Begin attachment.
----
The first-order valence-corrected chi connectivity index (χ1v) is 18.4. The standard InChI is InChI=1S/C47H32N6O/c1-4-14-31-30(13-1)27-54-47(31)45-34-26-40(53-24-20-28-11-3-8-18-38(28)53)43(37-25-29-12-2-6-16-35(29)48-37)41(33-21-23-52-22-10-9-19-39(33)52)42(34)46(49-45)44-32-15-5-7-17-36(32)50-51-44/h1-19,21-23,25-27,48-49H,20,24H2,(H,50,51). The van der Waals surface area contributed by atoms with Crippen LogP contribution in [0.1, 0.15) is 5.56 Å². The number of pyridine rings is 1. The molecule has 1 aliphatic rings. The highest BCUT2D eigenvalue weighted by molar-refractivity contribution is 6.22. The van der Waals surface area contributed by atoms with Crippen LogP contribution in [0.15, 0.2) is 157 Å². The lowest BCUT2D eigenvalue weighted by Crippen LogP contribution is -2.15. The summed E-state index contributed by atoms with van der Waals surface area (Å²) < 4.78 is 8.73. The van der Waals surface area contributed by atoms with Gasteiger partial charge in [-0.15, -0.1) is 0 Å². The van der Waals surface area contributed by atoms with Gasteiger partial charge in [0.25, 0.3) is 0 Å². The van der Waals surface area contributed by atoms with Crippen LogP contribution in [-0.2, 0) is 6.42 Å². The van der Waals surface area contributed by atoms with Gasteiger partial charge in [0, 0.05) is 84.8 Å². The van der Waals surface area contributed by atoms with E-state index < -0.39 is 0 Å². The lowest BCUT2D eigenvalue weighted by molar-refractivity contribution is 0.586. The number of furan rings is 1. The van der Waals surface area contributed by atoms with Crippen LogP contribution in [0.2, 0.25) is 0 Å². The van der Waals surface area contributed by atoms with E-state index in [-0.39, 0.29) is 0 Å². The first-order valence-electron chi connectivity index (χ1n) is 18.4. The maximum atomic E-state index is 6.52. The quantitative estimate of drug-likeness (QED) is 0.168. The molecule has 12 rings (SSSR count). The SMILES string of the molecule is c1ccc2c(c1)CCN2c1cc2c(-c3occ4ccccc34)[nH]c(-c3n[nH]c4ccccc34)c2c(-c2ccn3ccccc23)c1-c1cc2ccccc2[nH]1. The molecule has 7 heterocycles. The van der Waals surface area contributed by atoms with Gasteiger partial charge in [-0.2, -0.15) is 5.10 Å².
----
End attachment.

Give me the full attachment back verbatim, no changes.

The first-order valence-corrected chi connectivity index (χ1v) is 18.4. The standard InChI is InChI=1S/C47H32N6O/c1-4-14-31-30(13-1)27-54-47(31)45-34-26-40(53-24-20-28-11-3-8-18-38(28)53)43(37-25-29-12-2-6-16-35(29)48-37)41(33-21-23-52-22-10-9-19-39(33)52)42(34)46(49-45)44-32-15-5-7-17-36(32)50-51-44/h1-19,21-23,25-27,48-49H,20,24H2,(H,50,51). The van der Waals surface area contributed by atoms with Crippen LogP contribution in [0.1, 0.15) is 5.56 Å². The number of pyridine rings is 1. The molecule has 1 aliphatic rings. The highest BCUT2D eigenvalue weighted by molar-refractivity contribution is 6.22. The van der Waals surface area contributed by atoms with Crippen LogP contribution in [0.15, 0.2) is 157 Å². The lowest BCUT2D eigenvalue weighted by Crippen LogP contribution is -2.15. The summed E-state index contributed by atoms with van der Waals surface area (Å²) < 4.78 is 8.73. The van der Waals surface area contributed by atoms with Gasteiger partial charge in [-0.15, -0.1) is 0 Å². The van der Waals surface area contributed by atoms with Gasteiger partial charge in [0.25, 0.3) is 0 Å². The van der Waals surface area contributed by atoms with Crippen LogP contribution in [-0.2, 0) is 6.42 Å². The van der Waals surface area contributed by atoms with Gasteiger partial charge in [0, 0.05) is 84.8 Å². The van der Waals surface area contributed by atoms with E-state index < -0.39 is 0 Å². The lowest BCUT2D eigenvalue weighted by molar-refractivity contribution is 0.586. The number of furan rings is 1. The van der Waals surface area contributed by atoms with Crippen LogP contribution in [0.2, 0.25) is 0 Å². The van der Waals surface area contributed by atoms with E-state index in [-0.39, 0.29) is 0 Å². The first-order valence-electron chi connectivity index (χ1n) is 18.4. The maximum atomic E-state index is 6.52. The quantitative estimate of drug-likeness (QED) is 0.168. The molecule has 12 rings (SSSR count). The SMILES string of the molecule is c1ccc2c(c1)CCN2c1cc2c(-c3occ4ccccc34)[nH]c(-c3n[nH]c4ccccc34)c2c(-c2ccn3ccccc23)c1-c1cc2ccccc2[nH]1. The molecule has 7 heterocycles. The van der Waals surface area contributed by atoms with Gasteiger partial charge in [-0.2, -0.15) is 5.10 Å².